The affable Irishman won five PGA Tour events between 2005-08 but always opted not to make the jaunt to this part of the world. He always used this time of the year to recharge his batteries and get ready for the annual grind.
Following his victory last year at the Honda Classic, Harrington knew this was a place he would finally visit.
He bogeyed the last hole Thursday to shoot an opening 3-under 70 following a nine-week break that included surgery to heal a torn meniscus in his knee. He had never had more than a seven-week hiatus at any point in his career.
“As all of these guys, we’re trying out a few new things at the start of the season,” Harrington said. “You’re not sure what to expect, so I was happy with what I saw and kind of (hope) all goes well for the rest of the season.”
At 44, Harrington didn’t necessarily intend to take so much time off, but his longtime caddie Ronan Flood looked him in the face at one point and bluntly told his boss that he was playing “stale golf.”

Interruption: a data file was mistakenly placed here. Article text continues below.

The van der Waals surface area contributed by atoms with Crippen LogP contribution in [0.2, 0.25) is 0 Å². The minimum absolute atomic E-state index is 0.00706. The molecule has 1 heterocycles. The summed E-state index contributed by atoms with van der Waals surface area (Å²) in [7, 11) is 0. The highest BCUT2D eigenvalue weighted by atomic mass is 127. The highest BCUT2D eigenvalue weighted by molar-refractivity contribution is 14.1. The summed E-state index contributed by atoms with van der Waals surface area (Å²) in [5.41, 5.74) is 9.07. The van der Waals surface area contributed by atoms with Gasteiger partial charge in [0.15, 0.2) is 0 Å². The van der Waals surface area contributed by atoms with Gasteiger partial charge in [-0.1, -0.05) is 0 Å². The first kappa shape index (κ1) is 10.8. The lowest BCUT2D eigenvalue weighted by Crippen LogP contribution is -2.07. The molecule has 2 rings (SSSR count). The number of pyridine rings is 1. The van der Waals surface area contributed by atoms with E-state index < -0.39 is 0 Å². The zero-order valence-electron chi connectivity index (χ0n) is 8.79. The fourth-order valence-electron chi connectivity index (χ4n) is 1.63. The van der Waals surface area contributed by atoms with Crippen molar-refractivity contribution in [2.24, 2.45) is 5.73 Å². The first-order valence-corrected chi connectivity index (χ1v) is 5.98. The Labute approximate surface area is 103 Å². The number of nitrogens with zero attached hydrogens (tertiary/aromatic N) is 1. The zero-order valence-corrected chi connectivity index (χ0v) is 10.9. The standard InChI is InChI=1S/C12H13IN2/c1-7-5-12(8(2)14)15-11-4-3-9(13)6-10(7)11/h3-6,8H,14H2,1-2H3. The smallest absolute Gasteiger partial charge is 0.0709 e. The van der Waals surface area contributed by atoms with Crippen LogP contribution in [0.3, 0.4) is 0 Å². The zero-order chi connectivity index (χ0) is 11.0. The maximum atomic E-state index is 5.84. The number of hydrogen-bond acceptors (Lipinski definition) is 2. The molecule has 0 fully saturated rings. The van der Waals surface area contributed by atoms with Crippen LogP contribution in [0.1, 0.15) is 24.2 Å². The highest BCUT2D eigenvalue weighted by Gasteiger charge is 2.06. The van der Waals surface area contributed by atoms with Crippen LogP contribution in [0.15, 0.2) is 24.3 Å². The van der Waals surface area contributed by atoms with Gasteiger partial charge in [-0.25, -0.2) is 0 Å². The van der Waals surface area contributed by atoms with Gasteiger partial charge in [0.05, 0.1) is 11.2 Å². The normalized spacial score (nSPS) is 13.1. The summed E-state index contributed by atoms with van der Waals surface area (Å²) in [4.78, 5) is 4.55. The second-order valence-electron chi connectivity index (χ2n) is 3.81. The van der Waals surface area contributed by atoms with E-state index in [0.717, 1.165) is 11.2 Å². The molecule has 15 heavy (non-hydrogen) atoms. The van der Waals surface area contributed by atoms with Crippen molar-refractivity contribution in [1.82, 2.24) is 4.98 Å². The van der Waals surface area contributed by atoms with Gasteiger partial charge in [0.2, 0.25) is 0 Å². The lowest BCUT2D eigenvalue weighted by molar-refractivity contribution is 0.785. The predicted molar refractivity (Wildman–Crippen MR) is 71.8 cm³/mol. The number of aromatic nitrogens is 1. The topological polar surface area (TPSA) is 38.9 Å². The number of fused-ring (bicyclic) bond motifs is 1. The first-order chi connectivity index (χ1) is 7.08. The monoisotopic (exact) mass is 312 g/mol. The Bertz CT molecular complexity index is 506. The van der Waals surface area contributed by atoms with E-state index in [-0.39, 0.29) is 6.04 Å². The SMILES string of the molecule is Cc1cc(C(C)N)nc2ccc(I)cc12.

“I hate to say it, it made sense,” Harrington said.
It’s easy to look at Harrington’s 2015 season and deem it a success. He won for the first time since 2008 and earned a spot here at Kapalua. How bad could it be? But Harrington has a much different take. He played 27 events worldwide and missed 12 cuts. After his Honda victory his next best finish was a tie for 20th place at the British Open.
“Last year was a tough year on the golf course,” he said. “I seemed to be playing OK and just grinding, grinding, grinding, couldn’t get anything out of it. Each week it’s hard work, so having the break was probably a good thing.
“I certainly come out here with the idea of, as much as we try making the effort to really enjoy it an relax a little bit, I have done more than I had ever have wanted in this game of golf. So I don’t need to beat myself up too much.”